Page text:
Thursday, September 22, 2011

15 Free Apps for Your iPod Touch

by John T. Spencer

There are no free apps.  I know, I know.  Some of them don't cost a penny.  I get that.  But they aren't free.  Not really.  Corporations use "free" in order to sell something.  Apple sells more products.  Google sells more advertising.  App-developers offer "free" with the goal of selling a nicer version.  Often, freeware developers have a goal of selling customized consulting and IT development.

Even open source comes with layers of cultural, social and political systemic thinking.  Regardless of geography, every medium develops in a context and that context comes loaded with socio-cultural layers. There is a cost to every application.  Sometimes it's environmental.  Other times, it's social.  But it always costs something.

Perhaps we shouldn't be looking for "free" apps at all. Maybe we need to switch to a paradigm that says, "What is the cost?" and "What is the trade-off?"  Perhaps instead of saying, "Is this free?" we need to ask, "Is this worth it?"


  1. It took me awhile to get that.

  2. This is unfortunately especially true for the iPod. There are actually (almost) free and open source projects, but I remember reading recently that Apple was much more reluctant to give these apps a green light in their app store.

  3. Is it much different from free to air tv versus pay tv. Neither is in fact free, both are supported by advertising and one is subsidised by a user pays monthly subscription. Free has never meant free.

  4. With my district, it isn't the fact that there is a cost for an app. The costs themselves are quite reasonable. It is the fact that Apple has created a huge bureauracratic process to be able to make volume orders. My district has decided not to take that step, because ultimately it makes more work for someone at the district level. So, I watch for apps that are temporarily free, and I have been able to pick up apps that normally cost up to $4.99 for nothing and load them on my class set of iPod Touches.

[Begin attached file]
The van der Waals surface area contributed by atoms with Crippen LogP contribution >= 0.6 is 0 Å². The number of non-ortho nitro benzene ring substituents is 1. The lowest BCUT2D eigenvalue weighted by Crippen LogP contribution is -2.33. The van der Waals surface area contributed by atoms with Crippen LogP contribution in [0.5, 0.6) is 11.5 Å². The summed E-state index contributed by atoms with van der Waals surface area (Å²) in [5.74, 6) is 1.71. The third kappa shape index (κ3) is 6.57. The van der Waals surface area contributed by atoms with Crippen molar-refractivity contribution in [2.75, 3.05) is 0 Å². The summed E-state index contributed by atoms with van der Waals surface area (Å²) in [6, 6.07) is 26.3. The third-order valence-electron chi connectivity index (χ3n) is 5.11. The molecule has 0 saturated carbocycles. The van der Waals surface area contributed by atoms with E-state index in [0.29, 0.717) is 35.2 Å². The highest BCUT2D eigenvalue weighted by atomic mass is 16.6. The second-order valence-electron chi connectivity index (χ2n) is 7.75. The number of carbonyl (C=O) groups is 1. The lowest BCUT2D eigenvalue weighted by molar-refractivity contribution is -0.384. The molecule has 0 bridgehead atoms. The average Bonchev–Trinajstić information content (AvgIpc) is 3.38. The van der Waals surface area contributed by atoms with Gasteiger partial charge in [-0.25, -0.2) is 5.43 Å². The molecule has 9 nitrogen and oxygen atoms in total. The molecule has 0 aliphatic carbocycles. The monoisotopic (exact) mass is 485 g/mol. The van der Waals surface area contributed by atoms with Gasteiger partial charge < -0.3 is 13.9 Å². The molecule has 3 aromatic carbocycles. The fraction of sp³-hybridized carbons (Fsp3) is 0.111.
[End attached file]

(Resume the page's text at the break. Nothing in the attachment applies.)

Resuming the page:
5. You make some excellent points. One more that I try to get across when recommending mobile apps is that the paid software is more likely to be around with new features in the future. Paying generally also buys you more stability and potential for improvement. There are certainly some exceptions which seem to have a valid "freemium" model - WordPress and Evernote come to mind first. But they are very much the exception.

    And it's not necessary to spend a lot of money for the good stuff. I recommend a basic information tool kit with nine great iPad apps (including a few free: for less than a $20 bill.


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